Wright

Wright is an occupational surname originating in England. The term 'Wright' comes from the circa 700 AD Old English word 'wryhta' or 'wyrhta', meaning worker or shaper of wood. Later it became any occupational worker (for example, a shipwright is a person who builds ships), and is used as a British family name. Wright is also an anglicized version of the Scots Gaelic clan name "MacIntyre" or "Mac an t-Saoir", meaning "Son of the Wright", or "Son of the Carpenter". The word Carpentier, now Carpenter was introduced into England in 1066 and slowly replaced the traditional name and meaning of wright. Wright is the thirteenth most common surname in the United Kingdom. Its use as an occupational title continued until the mid-19th century. Its occupational use was often combined with other words such as wheelwright or playwright.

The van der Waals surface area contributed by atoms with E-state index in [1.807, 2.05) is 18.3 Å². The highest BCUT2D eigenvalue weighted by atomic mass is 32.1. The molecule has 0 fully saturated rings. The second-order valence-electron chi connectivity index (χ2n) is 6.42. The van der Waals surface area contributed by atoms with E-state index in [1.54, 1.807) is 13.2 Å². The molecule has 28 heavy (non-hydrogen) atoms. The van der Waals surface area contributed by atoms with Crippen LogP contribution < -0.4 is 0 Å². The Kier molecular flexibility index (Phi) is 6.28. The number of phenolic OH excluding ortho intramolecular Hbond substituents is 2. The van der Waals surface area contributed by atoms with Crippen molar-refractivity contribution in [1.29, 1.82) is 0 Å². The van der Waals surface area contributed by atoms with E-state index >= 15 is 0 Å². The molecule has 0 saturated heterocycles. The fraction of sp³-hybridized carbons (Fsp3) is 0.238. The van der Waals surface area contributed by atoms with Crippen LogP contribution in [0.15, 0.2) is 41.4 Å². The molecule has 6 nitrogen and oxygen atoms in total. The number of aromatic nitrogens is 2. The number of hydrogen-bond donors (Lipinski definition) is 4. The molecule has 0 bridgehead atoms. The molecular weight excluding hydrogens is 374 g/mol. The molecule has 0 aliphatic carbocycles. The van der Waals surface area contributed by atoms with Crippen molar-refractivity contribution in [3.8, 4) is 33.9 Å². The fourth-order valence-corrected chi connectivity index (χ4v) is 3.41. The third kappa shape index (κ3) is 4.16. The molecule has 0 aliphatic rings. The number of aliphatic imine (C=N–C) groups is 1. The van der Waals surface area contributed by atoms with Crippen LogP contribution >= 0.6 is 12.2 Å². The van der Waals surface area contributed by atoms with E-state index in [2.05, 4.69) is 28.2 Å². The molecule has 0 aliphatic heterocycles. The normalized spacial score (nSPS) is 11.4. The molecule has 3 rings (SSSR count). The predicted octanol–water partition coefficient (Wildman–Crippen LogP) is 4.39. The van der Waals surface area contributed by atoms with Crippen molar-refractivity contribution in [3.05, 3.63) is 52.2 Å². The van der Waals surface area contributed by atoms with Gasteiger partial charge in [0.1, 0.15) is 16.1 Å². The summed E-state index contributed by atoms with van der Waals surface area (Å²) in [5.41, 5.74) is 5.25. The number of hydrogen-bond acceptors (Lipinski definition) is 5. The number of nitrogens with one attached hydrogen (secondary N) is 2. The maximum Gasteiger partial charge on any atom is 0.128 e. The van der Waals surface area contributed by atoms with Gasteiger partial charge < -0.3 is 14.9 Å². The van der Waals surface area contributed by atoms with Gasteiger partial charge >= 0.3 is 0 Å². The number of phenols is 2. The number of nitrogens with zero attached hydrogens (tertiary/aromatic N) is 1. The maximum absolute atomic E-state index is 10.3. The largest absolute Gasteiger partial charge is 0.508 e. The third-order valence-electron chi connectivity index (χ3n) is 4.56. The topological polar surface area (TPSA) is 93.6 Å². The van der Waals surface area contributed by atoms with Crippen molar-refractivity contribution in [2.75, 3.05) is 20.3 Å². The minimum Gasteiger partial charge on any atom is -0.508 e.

Read more about Wright:  People With The Family Name

Famous quotes containing the word wright:

    ... a nation to be strong, must be united; to be united, must be equal in condition; to be equal in condition, must be similar in habits and feeling; to be similar in habits and feeling, must be raised in national institutions as the children of a common family, and citizens of a common country.
    —Frances Wright (1795–1852)

    There is a vulgar persuasion, that the ignorance of women, by favoring their subordination, ensures their utility. ‘Tis the same argument employed by the ruling few against the subject many in aristocracies; by the rich against the poor in democracies; by the learned professions against the people in all countries.
    —Frances Wright (1795–1852)

    Her mane falls wild on her forehead,
    And the light breeze moves me to caress her long ear
    That is delicate as the skin over a girl’s wrist.
    Suddenly I realize
    That if I stepped out of my body I would break
    Into blossom.
    —James Wright (1927–1980)